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By Arpa, history, 3 years ago, In English,

UPD: Tricks to make unordered_map faster added.

Hi!

What is unordred_map?

It is a data structure like map but it is more than 4 times faster than map.you can use it in C++11 with including #include<unordered_map>.for example:

#include<unordered_map>
using namespace std;
int main(){
  unordered_map<int,int>mp;
  mp[5]=12;
  mp[4]=14;
  cout<<mp[5]<<' '<<mp[4]<<endl;//prints: 12 14
}

Lets explain it more.

How it works?

Focus on unordered_set for simplify.You can imagine that it has vector of vector like vector<vector<type> > mp. Every time you insert value V in that, it calculate its hash(I will explain how it works), let hash(V)=K; it inserts V into mp[K] (formally it calls mp[K].push_back(V)).When you call mp.count(V) it searchs for V in mp[K].

map VS unordered_map (and set VS unordered_set)

1-unordered_map is more than 4 times faster

Focus on problem 527E - Data Center Drama, it seems that it is good to use unordered_map instead of map.

My submission with map: 14269000 Time:484 MS.

My submission with unordered_map: 14269381 Time:358 MS.

Another good sample to show how fast is unordered_map is problem 178C3 - Smart Beaver and Resolving Collisions:

My submission with map: 15781810 Time limit exceeded on test 36 .

My submission with unordered_map: 15774685 Accepted (Time:966 MS).

2-unordered_set (and unordered_map) is not sorted

Please note that set (and map) is sorted, for example *(s.begin()) is always smallest number in the set; but in unordered_set it isn't. similarly there isn't lower_bound and upper_bound in unordered_set (and unordered_map similarly).

Creating hash function for structs

Now, one other problem remains, you can try to compile this code:

unordered_map<pair<int,int>,int>mp;

You will get Compilation Error! Why? See this page for unordered_map supported types. For unsupported types, you have to create your own hash function for use. For example lets see how we can create a hash function for pair<int,int>.

As you know any int value is between -2^31+1 to 2^31-1.so if we create function that for every pair<int,int> returns distinct value in type size_t(alias of unsigned int), it will be done. It is pretty easy: x.first^(x.second<<32) is good. but be careful about overflow ;for having good hash function we use hash<long long>.The code is looks like this:

struct HASH{
  size_t operator()(const pair<int,int>&x)const{
    return hash<long long>()(((long long)x.first)^(((long long)x.second)<<32));
  }
};
unordered_map<pair<int,int>,int,HASH>mp;

Now you have a unordered_map of pair<int,int> (it isn't problem what is second member, in example it was int).Creating hash function for other structs is same.

How to test unordered_map is faster than map?

You can test that for N=10^6, unordered_set(unordered_map) is more than 4 times faster than set(map) ;with this code:(compile code with command: g++ file.cpp -std=c++11 -O2)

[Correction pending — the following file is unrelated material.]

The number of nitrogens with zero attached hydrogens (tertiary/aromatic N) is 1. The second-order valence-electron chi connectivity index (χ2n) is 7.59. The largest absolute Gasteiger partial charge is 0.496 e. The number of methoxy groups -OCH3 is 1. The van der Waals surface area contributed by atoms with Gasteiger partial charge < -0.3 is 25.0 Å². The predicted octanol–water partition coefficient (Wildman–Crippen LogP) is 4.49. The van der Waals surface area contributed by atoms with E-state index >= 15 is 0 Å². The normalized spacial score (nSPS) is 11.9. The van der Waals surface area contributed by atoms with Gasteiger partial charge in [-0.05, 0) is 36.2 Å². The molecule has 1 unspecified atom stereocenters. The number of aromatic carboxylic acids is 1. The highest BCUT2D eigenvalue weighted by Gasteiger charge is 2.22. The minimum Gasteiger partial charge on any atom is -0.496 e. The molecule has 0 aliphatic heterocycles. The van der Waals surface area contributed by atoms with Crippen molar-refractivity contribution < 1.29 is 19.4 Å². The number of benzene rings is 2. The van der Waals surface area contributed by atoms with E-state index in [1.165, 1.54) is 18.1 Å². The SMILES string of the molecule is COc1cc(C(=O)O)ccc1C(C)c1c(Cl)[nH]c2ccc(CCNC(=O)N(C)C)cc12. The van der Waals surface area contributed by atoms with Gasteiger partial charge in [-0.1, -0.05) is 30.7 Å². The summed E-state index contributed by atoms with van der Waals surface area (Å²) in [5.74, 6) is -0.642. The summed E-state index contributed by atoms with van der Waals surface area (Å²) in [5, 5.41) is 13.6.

#include <bits/stdc++.h>
using namespace std;
unordered_set<int>s;//replace it with set for test.
int main(){
  auto T=clock();
  s.reserve(32768); //updated !
  s.max_load_factor(0.25); //updated !
  for(int i=0;i<1000000;i++)
    s.insert(i);
  cout<<double(clock()-T)/CLOCKS_PER_SEC<<'\n';
}

Note1: Let your hash function H(V), it is better that H(V) returns distinct value for every distinct V, it makes unordered_map faster; but if you can't do that it doesn't problem. The only problem is that unordered_map becomes slower(however it is better than map).

Note2: Please be careful about your hash function time complexly! it is fun to use this hash function:

struct HASH{
  size_t operator()(const pair<int,int>&x)const{
    size_t ans=0;
    for(int i=0;i<x.first;i++)
      ans+=x.second;
    return ans;
  }
};

UPD I will explain hash<type> in my next post.

UPD It seems that sometimes unordered_map becames so slow.but it can improve with this two lines of code:

unordered_map<int,int>mp;
mp.reserve(1024);
mp.max_load_factor(0.25);

With this two lines unordered_map become about 10 times faster. You can replace 1024 with another suitable power of two.(it depends on number of insert s you will do).

 
 
 
 
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3 years ago, # |
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Thank you so much! I had no idea about this. From now I'll use it as much as possible :)

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    3 years ago, # ^ |
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    you can use unordered_set/map when you don't need order of members.

    for example one of unordered_set applications is when you are storing all of the settings of one vector (for example); you can store them in unordered_set.for example:

    unordered_set<vector<int> >all;
    int count(vector<int>v){
      if(all.count(v))
        return 0;
      all.insert(v);
      ...
    }
    

    you will never check the same vectors with that trick!